According to Fidelity’s annual retiree healthcare cost estimate, couples retiring at 65 should plan to spend about $220,000 on healthcare during their retirement. While to many this is a shocking figure, individuals approaching retirement should consider the strategies below to reduce these costs.
Contribute to a tax-free retirement health care savings. Tax free funds you have accumulated throughout your lifetime can pay medical expenses such as Medicare Part B and Part D deductibles, coinsurance and premiums, long-term-care expenses, co-payments, and other Out of Pocket (OOP) health care costs.
Become a better health care shopper. Choose location wisely when it is time to visit your doctor or have a procedure done.
- Selecting a stand-alone radiology center over the hospital for x-rays can save money on deductibles and co-payments.
- The same can be said for utilizing an urgent-care clinic rather than emergency room or an outpatient surgery center rather than the hospital.
Reduce prescription-drug costs.
- Switching from a brand drug to a generic will result in savings.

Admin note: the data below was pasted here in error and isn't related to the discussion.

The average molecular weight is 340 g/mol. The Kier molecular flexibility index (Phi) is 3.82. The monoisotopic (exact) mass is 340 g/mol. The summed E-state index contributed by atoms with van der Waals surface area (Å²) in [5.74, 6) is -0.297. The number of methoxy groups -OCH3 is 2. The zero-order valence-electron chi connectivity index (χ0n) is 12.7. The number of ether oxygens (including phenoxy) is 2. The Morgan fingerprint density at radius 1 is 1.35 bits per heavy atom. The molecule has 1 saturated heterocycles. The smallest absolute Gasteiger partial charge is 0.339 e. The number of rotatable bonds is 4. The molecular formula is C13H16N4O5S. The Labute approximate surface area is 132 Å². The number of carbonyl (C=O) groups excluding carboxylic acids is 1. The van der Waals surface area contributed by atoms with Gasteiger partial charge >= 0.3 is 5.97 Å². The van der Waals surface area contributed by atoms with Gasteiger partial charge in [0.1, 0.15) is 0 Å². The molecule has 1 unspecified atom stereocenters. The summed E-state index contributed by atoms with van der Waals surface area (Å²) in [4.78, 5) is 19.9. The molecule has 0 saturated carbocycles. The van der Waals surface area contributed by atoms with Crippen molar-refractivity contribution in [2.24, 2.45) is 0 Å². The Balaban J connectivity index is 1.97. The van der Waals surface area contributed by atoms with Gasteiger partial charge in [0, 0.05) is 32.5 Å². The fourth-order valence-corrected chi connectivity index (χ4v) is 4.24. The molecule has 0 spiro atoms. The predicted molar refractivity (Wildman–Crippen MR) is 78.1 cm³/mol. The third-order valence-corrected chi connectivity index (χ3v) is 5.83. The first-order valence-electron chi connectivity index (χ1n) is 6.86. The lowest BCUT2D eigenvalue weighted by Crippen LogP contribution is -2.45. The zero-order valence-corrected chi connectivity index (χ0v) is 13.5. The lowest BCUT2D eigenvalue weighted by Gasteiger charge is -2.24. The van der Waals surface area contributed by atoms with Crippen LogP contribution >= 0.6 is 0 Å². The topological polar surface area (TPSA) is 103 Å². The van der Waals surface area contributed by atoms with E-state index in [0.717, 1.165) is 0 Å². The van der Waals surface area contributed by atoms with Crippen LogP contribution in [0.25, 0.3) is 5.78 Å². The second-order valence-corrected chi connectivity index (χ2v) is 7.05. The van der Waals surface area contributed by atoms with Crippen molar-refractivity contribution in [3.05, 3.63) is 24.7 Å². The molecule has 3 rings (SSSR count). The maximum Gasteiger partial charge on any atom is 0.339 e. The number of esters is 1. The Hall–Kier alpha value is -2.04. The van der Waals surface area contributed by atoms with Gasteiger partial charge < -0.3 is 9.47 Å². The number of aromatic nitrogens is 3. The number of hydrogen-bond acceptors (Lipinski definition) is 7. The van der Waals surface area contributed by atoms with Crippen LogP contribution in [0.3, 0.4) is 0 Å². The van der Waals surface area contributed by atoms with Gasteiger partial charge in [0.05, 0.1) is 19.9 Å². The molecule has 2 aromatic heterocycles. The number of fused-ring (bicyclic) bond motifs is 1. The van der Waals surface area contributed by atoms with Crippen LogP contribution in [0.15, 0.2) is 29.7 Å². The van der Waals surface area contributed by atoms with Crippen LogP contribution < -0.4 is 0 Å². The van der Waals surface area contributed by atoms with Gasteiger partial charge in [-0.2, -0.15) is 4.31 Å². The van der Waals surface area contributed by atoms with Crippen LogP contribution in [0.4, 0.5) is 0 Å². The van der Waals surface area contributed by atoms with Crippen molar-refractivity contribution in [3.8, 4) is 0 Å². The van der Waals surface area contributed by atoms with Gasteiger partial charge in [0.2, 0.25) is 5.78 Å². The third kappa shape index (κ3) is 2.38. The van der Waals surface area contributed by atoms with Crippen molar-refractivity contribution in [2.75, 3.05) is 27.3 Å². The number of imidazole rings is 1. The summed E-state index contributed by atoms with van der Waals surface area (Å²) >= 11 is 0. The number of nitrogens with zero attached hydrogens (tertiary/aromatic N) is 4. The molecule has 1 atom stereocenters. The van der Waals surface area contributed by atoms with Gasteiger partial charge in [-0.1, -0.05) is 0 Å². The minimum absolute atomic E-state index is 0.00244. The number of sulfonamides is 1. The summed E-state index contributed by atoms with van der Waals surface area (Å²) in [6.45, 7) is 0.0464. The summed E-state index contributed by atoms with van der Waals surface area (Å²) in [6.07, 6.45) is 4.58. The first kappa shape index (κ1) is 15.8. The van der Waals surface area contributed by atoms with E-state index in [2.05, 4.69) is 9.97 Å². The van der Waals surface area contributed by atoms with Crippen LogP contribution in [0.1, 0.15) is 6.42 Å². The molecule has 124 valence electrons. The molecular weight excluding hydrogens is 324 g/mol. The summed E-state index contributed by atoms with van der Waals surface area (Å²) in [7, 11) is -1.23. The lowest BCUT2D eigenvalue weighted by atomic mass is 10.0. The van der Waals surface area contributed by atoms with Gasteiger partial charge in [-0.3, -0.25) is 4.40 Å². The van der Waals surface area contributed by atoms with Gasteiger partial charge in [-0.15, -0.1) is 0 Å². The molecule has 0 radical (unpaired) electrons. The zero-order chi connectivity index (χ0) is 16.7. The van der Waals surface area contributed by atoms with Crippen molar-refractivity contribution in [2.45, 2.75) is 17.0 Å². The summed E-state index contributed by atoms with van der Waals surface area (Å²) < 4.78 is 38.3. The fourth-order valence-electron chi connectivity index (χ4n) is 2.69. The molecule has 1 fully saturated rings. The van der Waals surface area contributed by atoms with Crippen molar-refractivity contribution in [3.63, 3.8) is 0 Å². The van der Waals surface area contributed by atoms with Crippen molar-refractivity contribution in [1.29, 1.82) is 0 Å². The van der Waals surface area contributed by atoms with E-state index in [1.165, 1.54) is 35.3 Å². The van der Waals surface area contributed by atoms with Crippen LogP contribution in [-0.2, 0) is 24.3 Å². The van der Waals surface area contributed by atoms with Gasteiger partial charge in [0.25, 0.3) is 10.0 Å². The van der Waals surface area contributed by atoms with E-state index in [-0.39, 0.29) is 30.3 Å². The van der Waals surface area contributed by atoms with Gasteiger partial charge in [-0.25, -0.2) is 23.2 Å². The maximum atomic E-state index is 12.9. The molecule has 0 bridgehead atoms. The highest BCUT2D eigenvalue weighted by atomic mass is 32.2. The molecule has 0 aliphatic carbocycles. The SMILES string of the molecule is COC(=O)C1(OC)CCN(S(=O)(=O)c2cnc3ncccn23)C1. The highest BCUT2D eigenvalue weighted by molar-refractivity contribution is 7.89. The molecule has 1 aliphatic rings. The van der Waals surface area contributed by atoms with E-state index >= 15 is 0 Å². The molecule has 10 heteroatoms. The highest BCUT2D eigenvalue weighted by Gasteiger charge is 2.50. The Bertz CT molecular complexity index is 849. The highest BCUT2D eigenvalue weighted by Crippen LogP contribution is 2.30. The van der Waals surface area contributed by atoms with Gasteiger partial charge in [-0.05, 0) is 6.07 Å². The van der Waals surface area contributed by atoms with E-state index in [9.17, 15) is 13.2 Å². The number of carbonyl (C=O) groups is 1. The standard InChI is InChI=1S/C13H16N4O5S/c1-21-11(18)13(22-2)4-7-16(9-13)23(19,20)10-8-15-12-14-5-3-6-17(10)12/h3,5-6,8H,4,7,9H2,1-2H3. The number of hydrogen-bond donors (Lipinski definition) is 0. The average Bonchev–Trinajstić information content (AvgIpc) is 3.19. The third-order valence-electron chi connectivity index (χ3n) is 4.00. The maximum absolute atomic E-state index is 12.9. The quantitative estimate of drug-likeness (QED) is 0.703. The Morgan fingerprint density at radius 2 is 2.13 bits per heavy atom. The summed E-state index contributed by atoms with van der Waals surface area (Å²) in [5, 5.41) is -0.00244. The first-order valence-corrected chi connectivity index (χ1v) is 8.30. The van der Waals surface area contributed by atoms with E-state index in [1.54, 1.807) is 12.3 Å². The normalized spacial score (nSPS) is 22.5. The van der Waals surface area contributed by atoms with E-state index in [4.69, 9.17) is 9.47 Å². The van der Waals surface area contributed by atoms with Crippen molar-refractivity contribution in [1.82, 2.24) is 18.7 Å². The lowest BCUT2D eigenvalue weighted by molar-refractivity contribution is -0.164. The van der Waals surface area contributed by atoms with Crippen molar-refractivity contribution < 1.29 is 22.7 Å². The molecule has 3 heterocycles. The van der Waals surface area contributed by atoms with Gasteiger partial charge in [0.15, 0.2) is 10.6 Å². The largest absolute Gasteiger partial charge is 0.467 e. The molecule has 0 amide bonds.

- There are prescriptions by mail order programs that offer a discount.
- Evaluate your Medicare Part D plan to see if there are other Part D options with lower OOP costs.
Check you Medicare supplement policy. Most Medicare members pay deductibles, co-payments and other gaps in Medicare with a Medicare Supplement policy Plan F. New policies such as Plan N, have lower premiums in exchange for higher OOP costs. Be sure to evaluate what supplement plan bests fits your needs from a health perspective as well as a financial perspective.
Educate yourself and plan for the cost of long-term-care. National medial rates for long term care are as follows.
- $87,600 per year for a private room in a nursing home.
- $45,000 per year for a home-health aid ($20 per hour, 44 hours per week).
- $42,000 per year for an assisted-living.
For the full article from NASDAQ.com, please click here.